Étiquette : privacy (Page 1 of 37)

96% of US users opt out of app tracking in iOS 14.5, analytics find | Ars Technica

The Facebook iPhone app asks for permission to track the user in this early mock-up of the prompt made by Apple.

“It seems that in the United States, at least, app developers and advertisers who rely on targeted mobile advertising for revenue are seeing their worst fears realized: Analytics data published this week suggests that US users choose to opt out of tracking 96 percent of the time in the wake of iOS 14.5.”

Source : 96% of US users opt out of app tracking in iOS 14.5, analytics find | Ars Technica

Exploiting vulnerabilities in Cellebrite UFED and Physical Analyzer from an app’s perspective

FFmpeg vulnerabiltiies by year

“Given the number of opportunities present, we found that it’s possible to execute arbitrary code on a Cellebrite machine simply by including a specially formatted but otherwise innocuous file in any app on a device that is subsequently plugged into Cellebrite and scanned. There are virtually no limits on the code that can be executed. For example, by including a specially formatted but otherwise innocuous file in an app on a device that is then scanned by Cellebrite, it’s possible to execute code that modifies not just the Cellebrite report being created in that scan, but also all previous and future generated Cellebrite reports from all previously scanned devices and all future scanned devices in any arbitrary way (inserting or removing text, email, photos, contacts, files, or any other data), with no detectable timestamp changes or checksum failures. This could even be done at random, and would seriously call the data integrity of Cellebrite’s reports into question.”

Source : Signal >> Blog >> Exploiting vulnerabilities in Cellebrite UFED and Physical Analyzer from an app’s perspective

Troy Hunt: Data From The Emotet Malware is Now Searchable in Have I Been Pwned, Courtesy of the FBI and NHTCU

“Earlier this year, the FBI in partnership with the Dutch National High Technical Crimes Unit (NHTCU), German Federal Criminal Police Office (BKA) and other international law enforcement agencies brought down what Europol rereferred to as the world’s most dangerous malware: Emotet. This strain of malware dates back as far as 2014 and it became a gateway into infected machines for other strains of malware ranging from banking trojans to credential stealers to ransomware. Emotet was extremely destructive and wreaked havoc across the globe before eventually being brought to a halt in February.
Following the takedown, the FBI reached out and asked if Have I Been Pwned (HIBP) might be a viable means of alerting impacted individuals and companies that their accounts had been affected by Emotet. This isn’t the first time HIBP has been used by law enforcement in the wake of criminal activity with the Estonian Central Police using it for similar purposes a few years earlier. ”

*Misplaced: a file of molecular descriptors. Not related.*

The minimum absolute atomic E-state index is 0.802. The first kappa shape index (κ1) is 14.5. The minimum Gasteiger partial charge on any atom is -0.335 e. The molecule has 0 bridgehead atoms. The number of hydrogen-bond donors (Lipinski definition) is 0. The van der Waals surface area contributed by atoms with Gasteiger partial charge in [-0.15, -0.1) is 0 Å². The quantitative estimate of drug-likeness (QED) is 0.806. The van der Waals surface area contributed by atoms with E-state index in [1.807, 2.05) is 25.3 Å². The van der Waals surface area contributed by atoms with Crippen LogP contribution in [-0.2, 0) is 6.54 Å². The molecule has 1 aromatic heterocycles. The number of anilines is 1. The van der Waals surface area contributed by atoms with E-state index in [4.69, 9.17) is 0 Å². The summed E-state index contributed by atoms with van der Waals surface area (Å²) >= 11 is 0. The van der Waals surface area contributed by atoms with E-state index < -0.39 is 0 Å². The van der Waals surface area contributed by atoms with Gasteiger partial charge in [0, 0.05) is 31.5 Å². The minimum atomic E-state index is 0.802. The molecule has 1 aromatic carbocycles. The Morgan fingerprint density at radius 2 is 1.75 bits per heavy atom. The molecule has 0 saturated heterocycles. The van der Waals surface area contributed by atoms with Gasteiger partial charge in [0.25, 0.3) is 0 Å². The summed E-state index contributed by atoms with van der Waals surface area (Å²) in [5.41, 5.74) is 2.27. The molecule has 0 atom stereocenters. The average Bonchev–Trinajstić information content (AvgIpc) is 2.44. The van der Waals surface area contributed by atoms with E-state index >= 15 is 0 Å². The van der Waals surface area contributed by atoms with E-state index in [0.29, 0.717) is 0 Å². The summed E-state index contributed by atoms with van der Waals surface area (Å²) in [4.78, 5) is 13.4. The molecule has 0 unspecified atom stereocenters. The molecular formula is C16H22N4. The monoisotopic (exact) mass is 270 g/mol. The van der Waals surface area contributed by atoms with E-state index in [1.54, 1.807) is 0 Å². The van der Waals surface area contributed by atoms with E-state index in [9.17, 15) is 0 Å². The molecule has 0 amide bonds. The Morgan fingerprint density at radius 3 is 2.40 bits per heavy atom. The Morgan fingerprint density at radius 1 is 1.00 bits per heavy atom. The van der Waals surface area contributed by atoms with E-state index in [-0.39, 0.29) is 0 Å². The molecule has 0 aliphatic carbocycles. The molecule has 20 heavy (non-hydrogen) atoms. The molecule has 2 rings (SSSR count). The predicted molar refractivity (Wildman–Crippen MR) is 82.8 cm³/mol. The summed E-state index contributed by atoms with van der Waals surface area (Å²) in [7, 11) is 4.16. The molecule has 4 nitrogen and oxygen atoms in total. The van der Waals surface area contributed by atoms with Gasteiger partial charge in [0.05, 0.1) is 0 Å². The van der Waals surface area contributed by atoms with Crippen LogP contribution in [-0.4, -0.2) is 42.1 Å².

Source : Troy Hunt: Data From The Emotet Malware is Now Searchable in Have I Been Pwned, Courtesy of the FBI and NHTCU

533 million Facebook users’ phone numbers leaked on hacker forum

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“The mobile phone numbers and other personal information for approximately 533 million Facebook users worldwide has been leaked on a popular hacker forum for free.The stolen data first surfaced on a hacking community in June 2020 when a member began selling the Facebook data to other members. What made this leak stand out was that it contained member information that can be scraped from public profiles and private mobile numbers associated with the accounts.”

Source : 533 million Facebook users’ phone numbers leaked on hacker forum

Google charts a course towards a more privacy-first web

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“Advances in aggregation, anonymization, on-device processing and other privacy-preserving technologies offer a clear path to replacing individual identifiers. In fact, our latest tests of FLoC show one way to effectively take third-party cookies out of the advertising equation and instead hide individuals within large crowds of people with common interests. Chrome intends to make FLoC-based cohorts available for public testing through origin trials with its next release this month, and we expect to begin testing FLoC-based cohorts with advertisers in Google Ads in Q2. Chrome also will offer the first iteration of new user controls in April and will expand on these controls in future releases, as more proposals reach the origin trial stage, and they receive more feedback from end users and the industry. This points to a future where there is no need to sacrifice relevant advertising and monetization in order to deliver a private and secure experience. ”